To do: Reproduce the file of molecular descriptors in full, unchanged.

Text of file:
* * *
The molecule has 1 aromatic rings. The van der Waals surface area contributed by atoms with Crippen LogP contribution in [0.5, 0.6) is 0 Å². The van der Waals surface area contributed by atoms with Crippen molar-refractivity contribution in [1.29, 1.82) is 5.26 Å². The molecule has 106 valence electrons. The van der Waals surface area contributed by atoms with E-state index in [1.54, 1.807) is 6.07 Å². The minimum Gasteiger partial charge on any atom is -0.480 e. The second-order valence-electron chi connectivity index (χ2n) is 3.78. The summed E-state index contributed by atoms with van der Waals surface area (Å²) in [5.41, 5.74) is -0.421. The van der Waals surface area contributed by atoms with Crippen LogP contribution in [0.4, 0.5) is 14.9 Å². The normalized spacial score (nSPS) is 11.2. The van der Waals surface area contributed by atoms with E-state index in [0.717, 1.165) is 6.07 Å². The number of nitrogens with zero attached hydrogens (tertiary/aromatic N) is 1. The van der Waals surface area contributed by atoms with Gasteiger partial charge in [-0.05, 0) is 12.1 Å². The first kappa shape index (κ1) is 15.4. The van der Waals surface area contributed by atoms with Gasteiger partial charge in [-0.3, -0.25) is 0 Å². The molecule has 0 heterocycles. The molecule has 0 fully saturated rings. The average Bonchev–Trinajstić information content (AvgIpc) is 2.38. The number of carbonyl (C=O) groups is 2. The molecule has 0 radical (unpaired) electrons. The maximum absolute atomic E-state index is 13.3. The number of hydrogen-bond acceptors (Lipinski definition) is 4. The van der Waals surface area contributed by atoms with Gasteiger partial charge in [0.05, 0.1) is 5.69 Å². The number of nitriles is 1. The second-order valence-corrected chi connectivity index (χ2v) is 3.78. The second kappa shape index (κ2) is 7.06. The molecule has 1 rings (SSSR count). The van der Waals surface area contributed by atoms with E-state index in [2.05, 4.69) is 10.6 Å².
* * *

The molecule has 1 aromatic rings. The van der Waals surface area contributed by atoms with Crippen LogP contribution in [0.5, 0.6) is 0 Å². The van der Waals surface area contributed by atoms with Crippen molar-refractivity contribution in [1.29, 1.82) is 5.26 Å². The molecule has 106 valence electrons. The van der Waals surface area contributed by atoms with E-state index in [1.54, 1.807) is 6.07 Å². The minimum Gasteiger partial charge on any atom is -0.480 e. The second-order valence-electron chi connectivity index (χ2n) is 3.78. The summed E-state index contributed by atoms with van der Waals surface area (Å²) in [5.41, 5.74) is -0.421. The van der Waals surface area contributed by atoms with Crippen LogP contribution in [0.4, 0.5) is 14.9 Å². The normalized spacial score (nSPS) is 11.2. The van der Waals surface area contributed by atoms with E-state index in [0.717, 1.165) is 6.07 Å². The number of nitrogens with zero attached hydrogens (tertiary/aromatic N) is 1. The van der Waals surface area contributed by atoms with Gasteiger partial charge in [-0.05, 0) is 12.1 Å². The first kappa shape index (κ1) is 15.4. The van der Waals surface area contributed by atoms with Gasteiger partial charge in [-0.3, -0.25) is 0 Å². The molecule has 0 heterocycles. The molecule has 0 fully saturated rings. The average Bonchev–Trinajstić information content (AvgIpc) is 2.38. The number of carbonyl (C=O) groups is 2. The molecule has 0 radical (unpaired) electrons. The maximum absolute atomic E-state index is 13.3. The number of hydrogen-bond acceptors (Lipinski definition) is 4. The van der Waals surface area contributed by atoms with Gasteiger partial charge in [0.05, 0.1) is 5.69 Å². The number of nitriles is 1. The second-order valence-corrected chi connectivity index (χ2v) is 3.78. The second kappa shape index (κ2) is 7.06. The molecule has 1 rings (SSSR count). The van der Waals surface area contributed by atoms with E-state index in [2.05, 4.69) is 10.6 Å².